The United States is becoming increasingly culturally diverse and this trend is expected to continue throughout the 21st century. One does not have to look far to see this reality, especially in metropolitan areas. In some cities (e.g., Miami, Los Angeles) persons in business and others must be bilingual to communicate. With the increase in cultural diversity comes a responsibility for ethical thoughtfulness on how this diversity affects health care practice (Ludwick & Silva, August 14, 2000).
As Leonard (May 31, 2001) points out in topic 15 of OJIN, nurses have a tradition of working with culturally diverse persons and communities. One aspect of that tradition relates to complementary/alternative therapies. In practice, this tradition is translated into culturally competent nursing care that includes a thorough, nonjudgmental history of clients’ use of complementary/alternative therapies. What nutritional supplements does the client take? How does the client relieve/decrease anxiety? Pain? Cognitive impairment? How does the client try to deter a disease process with use of complementary/alternative therapies?
Based on the preceding questions, what ethical questions and issues arise between the relationships of cultural diversity and complementary/alternative therapies? Probably the ethical dilemma that nurses most commonly confront regarding these therapies is a clash regarding health care values. For example, Leonard (May 31, 2001) discusses the story of an Ojibwe woman with a gangrene foot. Mainstream doctors wanted to amputate her foot after unsuccessful treatment of it for nine months. Instead of accepting this outcome, the woman and her husband returned to the reservation and went to a medicine woman who treated her foot with boiled bark. Amputation was not necessary. How would you have dealt with the boiled bark situation if you were asked to administer it?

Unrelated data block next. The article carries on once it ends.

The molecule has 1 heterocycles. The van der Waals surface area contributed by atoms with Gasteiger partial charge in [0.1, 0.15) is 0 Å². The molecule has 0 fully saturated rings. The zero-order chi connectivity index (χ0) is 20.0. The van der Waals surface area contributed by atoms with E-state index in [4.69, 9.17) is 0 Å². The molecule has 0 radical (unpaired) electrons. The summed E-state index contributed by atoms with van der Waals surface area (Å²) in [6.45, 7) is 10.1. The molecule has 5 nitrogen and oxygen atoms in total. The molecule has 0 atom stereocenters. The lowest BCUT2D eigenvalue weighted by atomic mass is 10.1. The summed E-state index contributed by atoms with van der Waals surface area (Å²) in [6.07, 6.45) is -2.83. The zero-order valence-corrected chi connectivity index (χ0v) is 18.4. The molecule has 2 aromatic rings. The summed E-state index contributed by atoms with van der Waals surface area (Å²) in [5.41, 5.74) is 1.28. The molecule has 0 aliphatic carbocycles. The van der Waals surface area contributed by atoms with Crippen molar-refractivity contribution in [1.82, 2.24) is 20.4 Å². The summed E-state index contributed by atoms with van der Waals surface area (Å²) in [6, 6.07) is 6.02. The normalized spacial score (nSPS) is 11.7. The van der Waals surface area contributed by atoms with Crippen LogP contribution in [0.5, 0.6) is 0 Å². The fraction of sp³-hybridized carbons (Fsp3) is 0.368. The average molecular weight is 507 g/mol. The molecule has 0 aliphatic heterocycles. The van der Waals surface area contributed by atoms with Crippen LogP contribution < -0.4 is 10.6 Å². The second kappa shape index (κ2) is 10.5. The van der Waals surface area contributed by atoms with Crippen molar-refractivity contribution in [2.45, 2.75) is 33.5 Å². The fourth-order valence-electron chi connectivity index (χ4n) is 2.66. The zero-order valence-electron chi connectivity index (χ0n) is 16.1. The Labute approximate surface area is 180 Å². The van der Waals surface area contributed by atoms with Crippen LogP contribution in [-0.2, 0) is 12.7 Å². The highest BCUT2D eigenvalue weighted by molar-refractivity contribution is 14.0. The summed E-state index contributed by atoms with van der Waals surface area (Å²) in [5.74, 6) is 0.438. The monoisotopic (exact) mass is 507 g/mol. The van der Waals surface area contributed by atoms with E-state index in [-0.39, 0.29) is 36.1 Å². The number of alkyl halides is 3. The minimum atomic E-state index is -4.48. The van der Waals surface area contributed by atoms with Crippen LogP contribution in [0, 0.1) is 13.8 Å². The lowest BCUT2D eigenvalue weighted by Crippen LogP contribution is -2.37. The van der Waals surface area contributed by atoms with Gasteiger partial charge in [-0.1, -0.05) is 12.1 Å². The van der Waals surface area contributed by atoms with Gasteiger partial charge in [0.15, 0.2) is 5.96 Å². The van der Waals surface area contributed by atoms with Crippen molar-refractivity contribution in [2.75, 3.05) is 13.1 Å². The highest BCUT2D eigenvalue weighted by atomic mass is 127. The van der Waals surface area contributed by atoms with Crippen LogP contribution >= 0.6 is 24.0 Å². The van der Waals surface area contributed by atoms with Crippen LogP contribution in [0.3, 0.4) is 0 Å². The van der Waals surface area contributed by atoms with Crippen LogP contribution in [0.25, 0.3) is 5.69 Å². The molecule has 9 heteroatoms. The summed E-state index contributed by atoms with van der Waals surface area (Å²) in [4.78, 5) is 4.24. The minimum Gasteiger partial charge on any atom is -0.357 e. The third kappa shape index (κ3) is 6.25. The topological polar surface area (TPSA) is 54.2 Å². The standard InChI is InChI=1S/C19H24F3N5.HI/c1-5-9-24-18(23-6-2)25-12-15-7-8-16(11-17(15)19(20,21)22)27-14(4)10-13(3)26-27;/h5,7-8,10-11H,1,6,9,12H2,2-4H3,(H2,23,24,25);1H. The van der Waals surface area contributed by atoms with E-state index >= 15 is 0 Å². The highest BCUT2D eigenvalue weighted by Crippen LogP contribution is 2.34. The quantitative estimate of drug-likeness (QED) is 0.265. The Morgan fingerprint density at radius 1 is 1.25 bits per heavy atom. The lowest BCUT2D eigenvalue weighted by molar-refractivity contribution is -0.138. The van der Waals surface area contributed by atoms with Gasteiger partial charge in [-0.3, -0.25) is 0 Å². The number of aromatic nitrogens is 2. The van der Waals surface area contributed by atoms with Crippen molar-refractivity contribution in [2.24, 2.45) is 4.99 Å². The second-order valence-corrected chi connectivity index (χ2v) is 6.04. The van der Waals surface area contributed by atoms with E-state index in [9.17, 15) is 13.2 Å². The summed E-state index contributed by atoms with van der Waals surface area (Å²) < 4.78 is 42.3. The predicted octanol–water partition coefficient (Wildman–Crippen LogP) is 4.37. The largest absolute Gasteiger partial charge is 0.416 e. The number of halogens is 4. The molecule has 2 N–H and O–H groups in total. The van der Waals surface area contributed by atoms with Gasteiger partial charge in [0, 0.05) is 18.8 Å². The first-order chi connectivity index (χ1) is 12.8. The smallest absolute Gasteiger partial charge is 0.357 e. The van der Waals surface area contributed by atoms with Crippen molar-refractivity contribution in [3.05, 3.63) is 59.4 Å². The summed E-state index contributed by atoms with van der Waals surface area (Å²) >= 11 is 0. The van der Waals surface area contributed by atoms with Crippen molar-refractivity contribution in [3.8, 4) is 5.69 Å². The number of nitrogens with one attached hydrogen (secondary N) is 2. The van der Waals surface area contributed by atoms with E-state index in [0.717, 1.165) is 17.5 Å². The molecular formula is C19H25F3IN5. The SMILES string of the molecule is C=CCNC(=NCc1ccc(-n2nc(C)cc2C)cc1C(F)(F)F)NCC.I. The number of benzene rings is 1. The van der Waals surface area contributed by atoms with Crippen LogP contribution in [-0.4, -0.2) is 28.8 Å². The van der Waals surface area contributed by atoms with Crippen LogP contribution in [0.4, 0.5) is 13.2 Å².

In the preceding situation, Weston’s (2002) adage, "Don’t polarize--connect" (p. 51) applies. He says that health care professionals and clients tend to polarize their values rather than acknowledge what is right about each perspective (i.e., traditional therapies versus complementary/alternative therapies). Weston recommends identifying what each side is right about and "to integrate the values at stake" (p. 56). He proposes the following integrative strategies as ethically viable: